This blog post was written by students in Carolyn Ross’s Writing and Rhetoric course, “Writing Nature: Discourses in Ecology, Culture, and Technology,” at Stanford University in California, USA, in response to their reading of two creations stories: Genesis 1-3 from the biblical Old Testament and a Pomo (California) Indian creation story, “Marumda and Kuksu Make the World.” In addition, it considers a third creation story of the students’ choosing to expand and enrich our discussion of these texts. Comments posted are from students in Mark Michael’s Rhetoric 102 course at The American University in Cairo, Egypt, and by other students in the Stanford class. The American University, Cairo, students have posted their own blogs, addressing the Judeo-Christian creation story, the Pomo Indian creation story, and other creation stories of their own choosing. For more on this exchange, visit this introductory post.
The Judeo-Christian and Cherokee versions of mankind’s origins both stress the “man” in mankind, by creating images of women who are divinely and socially conceived as being inferior and subservient to men.
The story of Genesis in the Bible is probably the most renown of all creation stories, and the basic creation of man and woman in the Bible establishes the framework for gender roles. According to the Bible, woman was created from man and for man. The first woman was made by taking a man’s rib and putting it in a woman’s body, implying in a sense that woman is dependent on man. Furthermore, the Bible states that God’s intention in making woman was to make “a helper suitable for (man)” (Genesis 2:18). Man was made to take care of the earth but woman was made to help man, implying that her intended capabilities and role are more limited and even that her task was to assist man. Later on, it is the woman who submits to the temptation of the tree in Eden which could imply that woman is inferior in terms of control and also that women more easily succumb to evil influences. Additionally, it is the woman who gives the sinful fruit to the man, which can also imply that women have the power to lead men astray. This later will affect society and gender roles by suggesting there is an implicit weakness in women that is not as easily found in men who were created in God’s image.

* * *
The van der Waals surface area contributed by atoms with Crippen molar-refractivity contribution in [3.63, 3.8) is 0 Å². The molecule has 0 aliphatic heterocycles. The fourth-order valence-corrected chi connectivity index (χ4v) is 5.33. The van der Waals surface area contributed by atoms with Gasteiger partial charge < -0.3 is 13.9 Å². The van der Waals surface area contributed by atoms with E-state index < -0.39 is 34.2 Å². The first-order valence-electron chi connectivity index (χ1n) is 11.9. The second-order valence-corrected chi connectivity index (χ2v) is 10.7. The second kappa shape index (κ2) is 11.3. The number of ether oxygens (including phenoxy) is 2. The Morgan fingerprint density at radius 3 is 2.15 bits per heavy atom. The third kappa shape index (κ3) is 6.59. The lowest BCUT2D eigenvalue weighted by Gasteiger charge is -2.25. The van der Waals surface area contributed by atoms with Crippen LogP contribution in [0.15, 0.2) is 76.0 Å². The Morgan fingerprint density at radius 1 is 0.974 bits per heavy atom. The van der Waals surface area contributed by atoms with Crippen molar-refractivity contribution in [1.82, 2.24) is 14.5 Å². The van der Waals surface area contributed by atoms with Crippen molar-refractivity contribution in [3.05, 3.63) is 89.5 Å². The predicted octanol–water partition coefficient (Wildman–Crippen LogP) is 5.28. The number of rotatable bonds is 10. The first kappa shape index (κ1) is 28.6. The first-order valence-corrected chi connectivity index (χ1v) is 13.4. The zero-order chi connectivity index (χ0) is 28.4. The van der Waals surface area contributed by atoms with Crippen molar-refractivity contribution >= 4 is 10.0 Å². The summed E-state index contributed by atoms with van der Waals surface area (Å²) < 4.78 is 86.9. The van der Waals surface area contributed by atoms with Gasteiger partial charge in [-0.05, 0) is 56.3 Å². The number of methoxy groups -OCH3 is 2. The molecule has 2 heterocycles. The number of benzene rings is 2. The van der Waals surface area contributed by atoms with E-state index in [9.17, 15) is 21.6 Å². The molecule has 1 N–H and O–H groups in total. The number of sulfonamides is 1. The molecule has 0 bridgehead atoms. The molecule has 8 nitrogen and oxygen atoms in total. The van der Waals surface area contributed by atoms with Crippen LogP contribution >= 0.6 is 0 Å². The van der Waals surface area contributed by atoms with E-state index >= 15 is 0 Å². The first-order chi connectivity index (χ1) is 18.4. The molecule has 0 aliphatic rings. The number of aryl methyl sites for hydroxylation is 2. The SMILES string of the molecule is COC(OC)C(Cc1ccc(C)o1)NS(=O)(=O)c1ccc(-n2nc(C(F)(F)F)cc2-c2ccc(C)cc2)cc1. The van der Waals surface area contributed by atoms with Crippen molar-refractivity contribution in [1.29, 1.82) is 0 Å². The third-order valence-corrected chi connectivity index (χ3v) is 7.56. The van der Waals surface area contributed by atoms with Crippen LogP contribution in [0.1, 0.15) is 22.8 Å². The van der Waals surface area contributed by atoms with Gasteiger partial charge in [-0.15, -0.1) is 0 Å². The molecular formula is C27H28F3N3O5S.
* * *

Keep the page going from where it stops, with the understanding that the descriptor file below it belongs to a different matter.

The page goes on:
Then, there is the Cherokee creation myth. The myth begins with the idea that when all the world was water, there was only an island being held up by four cords which hung from the sky–this was called Galunlati, the place where the animals lived. When Galunlati got crowded, a little Water-beetle decided to explore the water & emerged with some soft mud which grew and spread to become all the lands. But the mud was still too soft and wet to live on, so Great Buzzard flew down and flapped his wings to create valleys and mountains. Then the earth dried and the Galunlati animals moved over to it. Men came after the animals and plants; at first there was only a brother and a sister, until he struck her with a fish and told her to multiply. And after that she had a child every seven days, until the world could no longer hold everyone, at which point the woman should only have one child a year, and it has been so ever since.
In this manner, the brother is shown to be the master over the woman, since he was the one who struck her with a fish and told her to multiply. By slapping her with a fish and demanding that she reproduce, the brother establishes the woman’s role in society (reproduction) and also that he is superior, as demonstrated by his ability to command her. In addition, the rules of bearing children were set by the myth and pressured women to then only have one child a year. Interestingly enough, the plants and animals arrive before mankind, which is very different from Genesis and points to a different cultural perspective that holds nature to a higher regard.
The interaction between man and woman in both creation stories are interestingly very similar. In both, men assume a role of superiority and women are given limited and specific roles, as in the case of “helper” in Genesis and “multiplier” in the Cherokee myth. Both use the medium of the creation myth in order to later influence the structure, particularly gender roles, of the societies from which the stories come.
–Tina Miller and Laura Kurt, Stanford University